General Motors has entered into a settlement to pay a fine of $900 million. The fine is payment for the automaker’s delay in handling its ignition-switch problems in 2.6 million vehicles. The issue has been associated with more than 100 fatalities, and several more injuries. The settlement also entails a deferred prosecution agreement for three years.
According to the Los Angeles Times, GM neglected to reveal to regulators in a timely fashion the existence of a deadly safety defect and deceived consumers about the safety of GM vehicles that had the defect. However, U.S. Transportation Secretary Anthony Foxx claims that this was not GM’s only deception. The automaker also failed to disclose the truth to the National Highway Traffic Safety Association (NHTSA) and the public. He further stated that the purpose of the fine is to send a message to companies that there is no place for deception and delay, and that there is a great cost for participating in such behavior.
The Department of Justice (DOJ) said that specific supervisors and lawyers at GM were aware of the deadly defects concerning the ignition switches which caused crashes by abruptly shutting off vehicles in motion. The prosecutors accused them of choosing profits over safety. Nevertheless, the names of the wrongdoers were not revealed.
Although the fine is high, it is nothing compared to the irreparable harm inflicted on the victims and their families by GM’s negligence. According to Clarence Ditlow, executive director at the Center for Auto Safety, GM killed more than 100 people by placing a defective ignition switch that the automaker knew was defective, into more than one million vehicles. But no one from GM served any time in jail or faced charges of criminal homicide.
In addition to its admission, GM has relinquished its ability to reduce its losses from the fine by deducting it as an expense on its taxes. The settlement agreement is similar to the one made by the DOJ with Toyota Motor Corp. in 2014. Toyota admitted to deceiving regulators concerning fatal safety defects that were responsible for unintended abrupt acceleration incidents. Toyota was fined $1.2 billion, which is the largest amount that has ever been charged to an automaker.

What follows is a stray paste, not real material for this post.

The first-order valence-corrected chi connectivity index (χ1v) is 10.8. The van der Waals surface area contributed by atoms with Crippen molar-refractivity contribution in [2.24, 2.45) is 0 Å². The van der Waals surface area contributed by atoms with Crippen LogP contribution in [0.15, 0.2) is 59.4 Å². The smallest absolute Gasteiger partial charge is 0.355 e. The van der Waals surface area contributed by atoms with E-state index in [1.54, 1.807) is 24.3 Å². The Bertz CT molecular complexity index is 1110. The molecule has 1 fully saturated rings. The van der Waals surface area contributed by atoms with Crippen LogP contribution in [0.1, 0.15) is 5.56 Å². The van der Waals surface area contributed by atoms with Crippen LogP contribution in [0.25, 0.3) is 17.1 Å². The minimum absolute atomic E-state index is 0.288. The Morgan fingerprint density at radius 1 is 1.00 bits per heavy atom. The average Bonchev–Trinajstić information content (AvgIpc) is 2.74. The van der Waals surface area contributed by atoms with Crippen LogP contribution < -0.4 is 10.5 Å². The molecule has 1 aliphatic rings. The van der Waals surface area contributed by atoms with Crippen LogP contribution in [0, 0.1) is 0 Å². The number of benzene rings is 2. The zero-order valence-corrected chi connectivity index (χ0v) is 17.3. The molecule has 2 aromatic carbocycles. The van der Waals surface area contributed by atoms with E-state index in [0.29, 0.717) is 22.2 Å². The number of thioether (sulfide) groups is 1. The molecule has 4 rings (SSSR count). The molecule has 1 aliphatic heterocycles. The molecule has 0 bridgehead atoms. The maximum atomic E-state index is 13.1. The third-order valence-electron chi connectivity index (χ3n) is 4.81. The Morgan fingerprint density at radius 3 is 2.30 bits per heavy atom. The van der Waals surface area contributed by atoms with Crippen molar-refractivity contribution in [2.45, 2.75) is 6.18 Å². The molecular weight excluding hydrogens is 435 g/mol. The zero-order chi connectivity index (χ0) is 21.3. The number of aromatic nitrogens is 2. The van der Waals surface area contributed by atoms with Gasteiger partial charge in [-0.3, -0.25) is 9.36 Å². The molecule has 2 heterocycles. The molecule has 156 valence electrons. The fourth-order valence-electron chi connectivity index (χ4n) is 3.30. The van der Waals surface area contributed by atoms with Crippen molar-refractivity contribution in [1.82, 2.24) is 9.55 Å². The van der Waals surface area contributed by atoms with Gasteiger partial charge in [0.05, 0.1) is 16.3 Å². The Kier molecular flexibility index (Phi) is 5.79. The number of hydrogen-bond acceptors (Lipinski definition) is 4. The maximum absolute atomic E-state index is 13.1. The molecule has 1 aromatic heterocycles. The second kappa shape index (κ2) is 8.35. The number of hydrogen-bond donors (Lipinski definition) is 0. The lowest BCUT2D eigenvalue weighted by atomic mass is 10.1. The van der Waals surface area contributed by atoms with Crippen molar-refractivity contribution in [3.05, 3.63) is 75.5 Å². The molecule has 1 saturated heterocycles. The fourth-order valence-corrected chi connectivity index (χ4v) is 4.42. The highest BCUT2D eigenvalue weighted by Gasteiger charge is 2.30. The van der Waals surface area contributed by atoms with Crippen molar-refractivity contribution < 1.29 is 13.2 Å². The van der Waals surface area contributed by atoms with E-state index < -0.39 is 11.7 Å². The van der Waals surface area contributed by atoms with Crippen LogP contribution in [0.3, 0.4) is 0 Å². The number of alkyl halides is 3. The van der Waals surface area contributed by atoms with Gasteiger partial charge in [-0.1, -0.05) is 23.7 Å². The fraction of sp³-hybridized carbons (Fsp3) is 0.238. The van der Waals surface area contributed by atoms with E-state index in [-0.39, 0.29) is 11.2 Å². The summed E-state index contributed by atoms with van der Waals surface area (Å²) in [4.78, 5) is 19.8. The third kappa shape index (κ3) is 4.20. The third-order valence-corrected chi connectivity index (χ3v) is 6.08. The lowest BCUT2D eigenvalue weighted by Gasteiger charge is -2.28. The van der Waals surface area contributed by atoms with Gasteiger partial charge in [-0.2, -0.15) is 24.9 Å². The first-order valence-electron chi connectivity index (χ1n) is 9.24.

Fines Are Not Enough
However, the law prevents GM officials from facing criminal charges. GM made payments of millions of dollars to its lobbyists to keep the Vehicle Safety Act devoid of criminal penalties since 1966.
The settlement was described as “very disappointing” by U.S. Senators Richard Blumenthal (D-Conn.) and Edward J. Markey (D-Mass.) because it failed to demand sufficient and definitive admission of criminal responsibility from GM and its employees. The U.S. Attorney for the Southern District of New York, Preet Bharara, stated that it would be difficult to charge an individual at GM with a crime. In order to level such a charge, one would have to prove criminal intent, which is challenging.
I agree with the claim that the officials at GM who were aware of the defect in the ignition switches, but chose to have them installed in the vehicles anyway, should be held criminally accountable. A large fine is simply an inadequate deterrent to engaging in the deception of consumers and regulators in order to reap profits instead of enforcing safety. The threat of jail time and criminal charges would serve as an even greater preventative measure against the negligence of automakers, and there would likely be fewer instances of placement of defective parts, and as a result, fewer injuries and fatalities.
Authored by Roxanne Minott, LegalMatch Legal Writer and Attorney at Law